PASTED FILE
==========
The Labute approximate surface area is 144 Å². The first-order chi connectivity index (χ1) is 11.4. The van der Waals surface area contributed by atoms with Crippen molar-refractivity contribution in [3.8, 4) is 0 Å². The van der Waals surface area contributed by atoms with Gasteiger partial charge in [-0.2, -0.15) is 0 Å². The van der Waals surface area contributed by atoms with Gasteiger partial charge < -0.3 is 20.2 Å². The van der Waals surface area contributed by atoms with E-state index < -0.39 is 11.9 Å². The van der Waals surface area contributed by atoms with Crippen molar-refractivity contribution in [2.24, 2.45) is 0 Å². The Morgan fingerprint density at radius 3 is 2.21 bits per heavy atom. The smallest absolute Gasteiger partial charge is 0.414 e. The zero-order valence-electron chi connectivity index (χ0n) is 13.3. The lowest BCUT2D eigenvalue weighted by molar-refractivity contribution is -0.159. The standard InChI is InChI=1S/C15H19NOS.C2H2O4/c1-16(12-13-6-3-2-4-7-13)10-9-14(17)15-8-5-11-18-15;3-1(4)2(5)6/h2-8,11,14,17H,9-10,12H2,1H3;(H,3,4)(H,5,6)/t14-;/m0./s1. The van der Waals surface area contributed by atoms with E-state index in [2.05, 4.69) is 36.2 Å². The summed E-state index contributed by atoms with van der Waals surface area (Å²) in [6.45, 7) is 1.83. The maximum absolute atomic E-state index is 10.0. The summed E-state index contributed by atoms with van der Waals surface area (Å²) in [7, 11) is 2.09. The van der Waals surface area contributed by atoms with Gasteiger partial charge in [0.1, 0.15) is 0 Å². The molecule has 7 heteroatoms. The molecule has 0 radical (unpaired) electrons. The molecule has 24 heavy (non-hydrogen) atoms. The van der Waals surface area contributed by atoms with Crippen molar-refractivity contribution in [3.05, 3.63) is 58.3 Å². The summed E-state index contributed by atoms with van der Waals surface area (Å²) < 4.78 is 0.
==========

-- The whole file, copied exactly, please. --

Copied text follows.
The Labute approximate surface area is 144 Å². The first-order chi connectivity index (χ1) is 11.4. The van der Waals surface area contributed by atoms with Crippen molar-refractivity contribution in [3.8, 4) is 0 Å². The van der Waals surface area contributed by atoms with Gasteiger partial charge in [-0.2, -0.15) is 0 Å². The van der Waals surface area contributed by atoms with Gasteiger partial charge < -0.3 is 20.2 Å². The van der Waals surface area contributed by atoms with E-state index < -0.39 is 11.9 Å². The van der Waals surface area contributed by atoms with Crippen molar-refractivity contribution in [2.24, 2.45) is 0 Å². The Morgan fingerprint density at radius 3 is 2.21 bits per heavy atom. The smallest absolute Gasteiger partial charge is 0.414 e. The zero-order valence-electron chi connectivity index (χ0n) is 13.3. The lowest BCUT2D eigenvalue weighted by molar-refractivity contribution is -0.159. The standard InChI is InChI=1S/C15H19NOS.C2H2O4/c1-16(12-13-6-3-2-4-7-13)10-9-14(17)15-8-5-11-18-15;3-1(4)2(5)6/h2-8,11,14,17H,9-10,12H2,1H3;(H,3,4)(H,5,6)/t14-;/m0./s1. The van der Waals surface area contributed by atoms with E-state index in [2.05, 4.69) is 36.2 Å². The summed E-state index contributed by atoms with van der Waals surface area (Å²) in [6.45, 7) is 1.83. The maximum absolute atomic E-state index is 10.0. The summed E-state index contributed by atoms with van der Waals surface area (Å²) in [7, 11) is 2.09. The van der Waals surface area contributed by atoms with Gasteiger partial charge in [0.1, 0.15) is 0 Å². The molecule has 7 heteroatoms. The molecule has 0 radical (unpaired) electrons. The molecule has 24 heavy (non-hydrogen) atoms. The van der Waals surface area contributed by atoms with Crippen molar-refractivity contribution in [3.05, 3.63) is 58.3 Å². The summed E-state index contributed by atoms with van der Waals surface area (Å²) < 4.78 is 0.